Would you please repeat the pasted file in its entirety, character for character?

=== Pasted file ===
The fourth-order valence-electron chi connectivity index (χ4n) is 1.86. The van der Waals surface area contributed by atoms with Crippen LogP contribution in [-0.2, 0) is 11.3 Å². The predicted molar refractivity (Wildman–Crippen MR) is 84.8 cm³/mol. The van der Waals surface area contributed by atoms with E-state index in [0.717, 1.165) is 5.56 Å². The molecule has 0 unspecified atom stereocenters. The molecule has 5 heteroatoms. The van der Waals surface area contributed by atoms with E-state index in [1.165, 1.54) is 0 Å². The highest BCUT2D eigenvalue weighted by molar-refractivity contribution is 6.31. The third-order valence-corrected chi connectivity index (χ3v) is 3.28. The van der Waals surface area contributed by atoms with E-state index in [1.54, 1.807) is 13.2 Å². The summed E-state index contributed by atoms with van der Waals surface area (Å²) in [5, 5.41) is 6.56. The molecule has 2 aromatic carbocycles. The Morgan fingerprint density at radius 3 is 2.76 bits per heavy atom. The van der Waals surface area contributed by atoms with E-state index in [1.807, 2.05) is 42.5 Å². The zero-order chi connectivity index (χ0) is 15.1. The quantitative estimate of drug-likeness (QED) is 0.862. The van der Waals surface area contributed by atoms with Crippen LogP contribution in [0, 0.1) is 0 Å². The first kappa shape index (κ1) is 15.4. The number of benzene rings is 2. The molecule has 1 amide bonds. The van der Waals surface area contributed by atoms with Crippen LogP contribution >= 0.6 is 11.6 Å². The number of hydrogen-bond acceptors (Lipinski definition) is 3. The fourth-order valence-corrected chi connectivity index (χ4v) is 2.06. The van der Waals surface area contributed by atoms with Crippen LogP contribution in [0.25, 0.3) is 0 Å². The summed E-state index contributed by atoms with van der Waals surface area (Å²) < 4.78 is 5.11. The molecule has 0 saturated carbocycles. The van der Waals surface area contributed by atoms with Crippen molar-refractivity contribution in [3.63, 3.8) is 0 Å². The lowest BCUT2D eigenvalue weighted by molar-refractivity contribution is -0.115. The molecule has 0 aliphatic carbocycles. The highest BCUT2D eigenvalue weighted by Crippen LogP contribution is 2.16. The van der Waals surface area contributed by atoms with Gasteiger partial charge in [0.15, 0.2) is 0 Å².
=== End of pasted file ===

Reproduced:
The fourth-order valence-electron chi connectivity index (χ4n) is 1.86. The van der Waals surface area contributed by atoms with Crippen LogP contribution in [-0.2, 0) is 11.3 Å². The predicted molar refractivity (Wildman–Crippen MR) is 84.8 cm³/mol. The van der Waals surface area contributed by atoms with E-state index in [0.717, 1.165) is 5.56 Å². The molecule has 0 unspecified atom stereocenters. The molecule has 5 heteroatoms. The van der Waals surface area contributed by atoms with E-state index in [1.165, 1.54) is 0 Å². The highest BCUT2D eigenvalue weighted by molar-refractivity contribution is 6.31. The third-order valence-corrected chi connectivity index (χ3v) is 3.28. The van der Waals surface area contributed by atoms with E-state index in [1.54, 1.807) is 13.2 Å². The summed E-state index contributed by atoms with van der Waals surface area (Å²) in [5, 5.41) is 6.56. The molecule has 2 aromatic carbocycles. The Morgan fingerprint density at radius 3 is 2.76 bits per heavy atom. The van der Waals surface area contributed by atoms with E-state index in [1.807, 2.05) is 42.5 Å². The zero-order chi connectivity index (χ0) is 15.1. The quantitative estimate of drug-likeness (QED) is 0.862. The van der Waals surface area contributed by atoms with Crippen LogP contribution in [0, 0.1) is 0 Å². The first kappa shape index (κ1) is 15.4. The number of benzene rings is 2. The molecule has 1 amide bonds. The van der Waals surface area contributed by atoms with Crippen LogP contribution >= 0.6 is 11.6 Å². The number of hydrogen-bond acceptors (Lipinski definition) is 3. The fourth-order valence-corrected chi connectivity index (χ4v) is 2.06. The van der Waals surface area contributed by atoms with Crippen LogP contribution in [0.25, 0.3) is 0 Å². The summed E-state index contributed by atoms with van der Waals surface area (Å²) < 4.78 is 5.11. The molecule has 0 saturated carbocycles. The van der Waals surface area contributed by atoms with Crippen molar-refractivity contribution in [3.63, 3.8) is 0 Å². The lowest BCUT2D eigenvalue weighted by molar-refractivity contribution is -0.115. The molecule has 0 aliphatic carbocycles. The highest BCUT2D eigenvalue weighted by Crippen LogP contribution is 2.16. The van der Waals surface area contributed by atoms with Gasteiger partial charge in [0.15, 0.2) is 0 Å².